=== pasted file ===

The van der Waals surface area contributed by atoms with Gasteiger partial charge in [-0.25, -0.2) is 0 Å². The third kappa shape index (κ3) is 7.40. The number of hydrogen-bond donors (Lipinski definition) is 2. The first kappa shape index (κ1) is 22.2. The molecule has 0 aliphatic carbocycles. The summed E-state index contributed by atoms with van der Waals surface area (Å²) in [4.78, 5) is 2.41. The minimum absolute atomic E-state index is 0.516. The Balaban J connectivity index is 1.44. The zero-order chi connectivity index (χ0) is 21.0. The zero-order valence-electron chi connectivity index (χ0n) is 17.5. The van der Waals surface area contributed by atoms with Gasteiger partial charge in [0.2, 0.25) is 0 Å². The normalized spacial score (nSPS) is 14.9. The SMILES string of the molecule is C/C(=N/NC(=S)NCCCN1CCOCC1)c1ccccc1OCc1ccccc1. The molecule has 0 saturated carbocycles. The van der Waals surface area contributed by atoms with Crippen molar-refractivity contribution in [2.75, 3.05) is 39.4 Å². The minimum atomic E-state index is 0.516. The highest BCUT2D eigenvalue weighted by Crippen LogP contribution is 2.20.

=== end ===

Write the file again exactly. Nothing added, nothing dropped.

The van der Waals surface area contributed by atoms with Gasteiger partial charge in [-0.25, -0.2) is 0 Å². The third kappa shape index (κ3) is 7.40. The number of hydrogen-bond donors (Lipinski definition) is 2. The first kappa shape index (κ1) is 22.2. The molecule has 0 aliphatic carbocycles. The summed E-state index contributed by atoms with van der Waals surface area (Å²) in [4.78, 5) is 2.41. The minimum absolute atomic E-state index is 0.516. The Balaban J connectivity index is 1.44. The zero-order chi connectivity index (χ0) is 21.0. The zero-order valence-electron chi connectivity index (χ0n) is 17.5. The van der Waals surface area contributed by atoms with Gasteiger partial charge in [0.2, 0.25) is 0 Å². The normalized spacial score (nSPS) is 14.9. The SMILES string of the molecule is C/C(=N/NC(=S)NCCCN1CCOCC1)c1ccccc1OCc1ccccc1. The molecule has 0 saturated carbocycles. The van der Waals surface area contributed by atoms with Crippen molar-refractivity contribution in [2.75, 3.05) is 39.4 Å². The minimum atomic E-state index is 0.516. The highest BCUT2D eigenvalue weighted by Crippen LogP contribution is 2.20.